There’s a local hotel not far from where I live which is a favourite venue for business meetings given it’s only about 60 seconds from a motorway junction. It’s a fairly large hotel which is part of a group of 5. This hotel also has a gym and a pool, conference facilities etc. as you would expect. I’ve used it a number of times and the lounge/bar service has always been ok – nothing great but not poor. Average you could say.
After a recent meeting at the hotel and following a conversation with a business colleague, I thought out of interest (and for the basis of a potential conversation with the General Manager) I’d see what the reviews were like on Trip Advisor.
As a social media site, I’ve only had a fleeting relationship with Trip Advisor. I’ve never used it to plan a trip but I know friends who have and who also link it to their Facebook pages to post trips and reviews of hotels, restaurants or places in general. There’s even a Facebook ‘Friends’ tab on the site which for me showed 199 friends that have visited 6 continents, 80 countries and 1179 cities!
I found the hotel in question and initially, the stats looked ok. 306 ratings in total distributed below;
However when you group the percentages as a subset of the total, the data is much less flattering;
58% of ratings were positive – very good or excellent. 42% though were not positive – average or below.
That’s nearly 1 out of every two guests that leave less than satisfied probably never to return. In addition, the hotel ranked 10th out of 12 local hotels and overall had a rating of 61%. The first place hotel has an overall rating of 97% based on 277 reviews.
The reviews themselves made for interesting reading. Two recent reviews had the titles ‘Like the gunfight at the OK Corral’ and ‘Never again’ and another was titled “If Ryanair had hotels than it would be the XXXX” In fairness there were also positive comments around the hotel as a wedding venue and “Very good and very helpful and friendly staff” by a number of reviewers. However by human nature we’re negatively biased and you can’t but help being drawn to some of the less than ‘rave’ reviews.
There were also another couple of observations I made. Firstly the General Manager had replied to some of the reviews, both negative and positive but only some.
Secondly, reviewers had indicated that they had complained in person whilst at the hotel and had either little or no response. One reviewer had even waited two weeks before posting their review to give the hotel a chance to respond. For whatever reason the hotel hadn’t and so the review was posted which as you can imagine wasn’t great.
Some of the hotel’s responses included actions taken to remedy issues including refunds to guests that were over charged but most were along the lines of “I would like to apologise for any mis-understanding. Rest assured this matter will be looked into and relevant training put into place to ensure this does not happen again.”
A sincere apology should always be standard in response to a complaint and an action already taken is always more credible than the promise of something in the future. Call me a cynic but reading between the lines this says, ‘we don’t know or understand what went wrong, and so we won’t fix anything or do anything different!’
Apart from the obvious customer experience clangers here about inconsistent service delivery, not addressing all customer feedback good or otherwise and not responding to customer complaints there are wider and more serious implications for the hotel through customers’ use of social media and the hotel’s lack of brand management.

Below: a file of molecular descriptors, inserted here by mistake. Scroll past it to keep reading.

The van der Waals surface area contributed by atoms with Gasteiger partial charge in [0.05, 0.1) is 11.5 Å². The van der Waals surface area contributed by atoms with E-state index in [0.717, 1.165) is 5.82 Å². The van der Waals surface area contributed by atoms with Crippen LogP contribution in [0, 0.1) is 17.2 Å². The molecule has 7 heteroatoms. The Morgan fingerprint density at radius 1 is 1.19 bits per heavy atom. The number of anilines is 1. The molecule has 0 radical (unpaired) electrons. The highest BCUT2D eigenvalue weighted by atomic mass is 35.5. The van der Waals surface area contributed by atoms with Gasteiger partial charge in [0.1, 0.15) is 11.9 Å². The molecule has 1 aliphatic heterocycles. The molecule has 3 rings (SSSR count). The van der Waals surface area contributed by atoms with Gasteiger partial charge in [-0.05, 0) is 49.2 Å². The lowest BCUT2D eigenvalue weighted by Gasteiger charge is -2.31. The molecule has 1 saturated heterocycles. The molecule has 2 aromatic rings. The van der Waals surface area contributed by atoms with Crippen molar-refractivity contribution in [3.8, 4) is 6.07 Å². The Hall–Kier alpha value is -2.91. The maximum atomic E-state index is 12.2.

Clearly the hotel is engaging with social media. They monitor Trip Advisor and have a Facebook page which is fairly active with over 1600 ‘likes and over 8000 page visits. They also have an active twitter account with over 4,300 followers. They’re definitely socially active, but from Trip Advisor alone, it could be argued that they’re not proactively managing social media very well. That inevitably leads to brand and reputational damage unless corrected and that brings financial loss with it.
Let’s revisit the earlier stat of ‘nearly 1 in 2 customers leaves less than satisfied’ and let’s project some more numbers;
Average hotel room £70
Half of 306 reviewers don’t return = 153
Lost room revenue = £10,710
153 people tell at least 3 others (a very conservative figure) =459
Potential additional lost revenue = £32,130
Running total £42,840
Loss of bar and food sales – say £20 per head per person
(153×20) + (459x£20) = £12,240
Running total £55,080
That’s another 786 room bookings needed at £70 per room to make back all the above losses which I’m assuming could have been avoided in the first place or at least managed better either at the hotel or on Trip Advisor. This doesn’t take into account guests who stayed at the hotel who didn’t leave a review or complain.
So as a takeaway for the 153 guests who were less than satisfied and who we’ve assumed won’t return and have told at least 3 others not to stay at the hotel, those 153 guests have cost the hotel £360 each in lost revenue! That’s probably around 5 times greater than the revenue they actually generate in the first place.
This hotel has a massive opportunity both in correcting its customer experience and managing its online presence smarter. It’s estimated that it takes 10 positive experiences to redress 1 negative experience and if it was me, I’d be over that 1 negative experience or review like a rash immediately.
So if you’re a business and your deciding whether to ‘dabble’ with social media or not, then my advice would be to jump in with both feet. You might not ‘get it’ or ‘understand it’ immediately but that doesn’t mean it’s not happening and to avoid damage to your brand, your reputation and all your hard work, you need to be a part of it. Chances are customers are already talking about you somewhere online right now. Why wouldn’t you want to be part of that?